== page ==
KWCA is a national landowner-led membership organization representing community and private conservancies in Kenya, We work with conservancy landowners and Regional Wildlife Associations to create an enabling environment for conservancies to deliver environmental and livelihood benefits.
Dickson ole Kaelo has been at the forefront of community-based conservation for the last 18 years. In this interview with Joyce Mbataru he reflects on his journey working for conservancies in the Masai Mara ecosystem and his new role and vision at the helm of the national conservancy body.
When the first conservancies emerged in the 1990s it was not the result of a specific top-down policy, but rather a response to the growing calls to recognize landowners and communities as the custodians of their wildlife. At that time there was no legal framework defining or regulating conservancies, and an interesting mosaic of government, NGOs, and private sector supported the creation and management of conservancies.
The report comprehensively covers the plenary sessions with speeches by the guest and key note speakers; the working group sessions; question and answer sessions and brief introductory remarks by some KWCA Board members. Additionally, it presents annexes that include the workshop programmes for the two days of the conference and a list of participants who attended the workshop.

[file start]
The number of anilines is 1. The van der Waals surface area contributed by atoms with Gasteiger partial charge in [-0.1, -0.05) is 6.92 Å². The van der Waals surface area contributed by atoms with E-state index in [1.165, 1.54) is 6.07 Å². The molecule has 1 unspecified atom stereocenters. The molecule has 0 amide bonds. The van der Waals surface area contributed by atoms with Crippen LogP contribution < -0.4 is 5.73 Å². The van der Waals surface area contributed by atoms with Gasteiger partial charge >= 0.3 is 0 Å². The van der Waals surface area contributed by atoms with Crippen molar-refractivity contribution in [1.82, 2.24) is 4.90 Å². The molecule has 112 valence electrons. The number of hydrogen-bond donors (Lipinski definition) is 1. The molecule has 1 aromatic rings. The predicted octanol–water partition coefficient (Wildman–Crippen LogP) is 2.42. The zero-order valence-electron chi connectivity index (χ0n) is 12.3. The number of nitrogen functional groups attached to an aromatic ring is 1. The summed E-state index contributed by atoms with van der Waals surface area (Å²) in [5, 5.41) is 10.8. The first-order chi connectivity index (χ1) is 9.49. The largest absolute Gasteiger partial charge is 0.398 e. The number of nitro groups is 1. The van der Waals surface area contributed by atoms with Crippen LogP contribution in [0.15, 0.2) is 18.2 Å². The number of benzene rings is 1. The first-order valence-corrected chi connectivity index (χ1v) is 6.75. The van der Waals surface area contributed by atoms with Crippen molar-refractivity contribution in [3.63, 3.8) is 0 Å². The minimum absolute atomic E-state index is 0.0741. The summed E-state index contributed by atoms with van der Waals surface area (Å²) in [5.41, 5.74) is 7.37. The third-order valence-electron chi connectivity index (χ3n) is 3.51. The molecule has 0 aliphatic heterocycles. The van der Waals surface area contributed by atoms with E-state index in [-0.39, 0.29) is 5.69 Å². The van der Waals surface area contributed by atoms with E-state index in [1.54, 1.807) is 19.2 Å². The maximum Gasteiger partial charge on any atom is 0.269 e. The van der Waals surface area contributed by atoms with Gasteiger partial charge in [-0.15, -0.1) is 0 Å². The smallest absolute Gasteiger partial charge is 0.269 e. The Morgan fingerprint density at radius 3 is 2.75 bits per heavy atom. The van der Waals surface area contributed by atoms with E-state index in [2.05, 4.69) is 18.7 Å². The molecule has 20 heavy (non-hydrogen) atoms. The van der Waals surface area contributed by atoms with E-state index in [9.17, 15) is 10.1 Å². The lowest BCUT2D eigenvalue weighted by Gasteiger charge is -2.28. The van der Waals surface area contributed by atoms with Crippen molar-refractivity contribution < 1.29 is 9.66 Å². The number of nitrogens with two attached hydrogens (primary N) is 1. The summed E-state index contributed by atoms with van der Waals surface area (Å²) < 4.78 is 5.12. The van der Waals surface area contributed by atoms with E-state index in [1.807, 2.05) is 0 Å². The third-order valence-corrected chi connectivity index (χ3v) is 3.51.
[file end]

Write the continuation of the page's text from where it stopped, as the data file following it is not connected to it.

But conservancies have been more than just space for wildlife. They contribute to Kenya’s Vision 2030 objective of diversifying tourism and tripling the number of visitors. Some 142 iconic high end camps have added 2,397 beds to Kenya's tourism portfolio, and the majority of these camps are winning international awards and leading on Trip Advisor ratings.
The economic development of any country centre’s around its environment, natural resources and the choice of appropriate conservation and management strategies. Forest development in Kenya is dependent on the rich natural resource base especially with regard to tourism development, energy production, food security, timber production, and provision of a host of non-timber forest products that directly or indirectly contribute to the livelihoods of citizens. In addition, forests support the provision of environmental services including resilience to the impacts of climate change. However, the natural resource base is facing pressure from increased population growth and unsustainable use of forest resources.
The Wildlife Conservation and Management Act (2013) complements and amplifies other natural resource management legislations that include The Water Act (Cap 372), The Forest Act (Cap 385), The Environmental Management and Conservation Act EMCA (387), The Wetland Regulations of 2009, The Mining Act (Cap 306), The Tourism Act (Cap 383), The Firearms Act (Cap 114) and The Fisheries Act (cap 378). All these laws seek to ensure sustainable development in Kenya as provided for in the Constitution.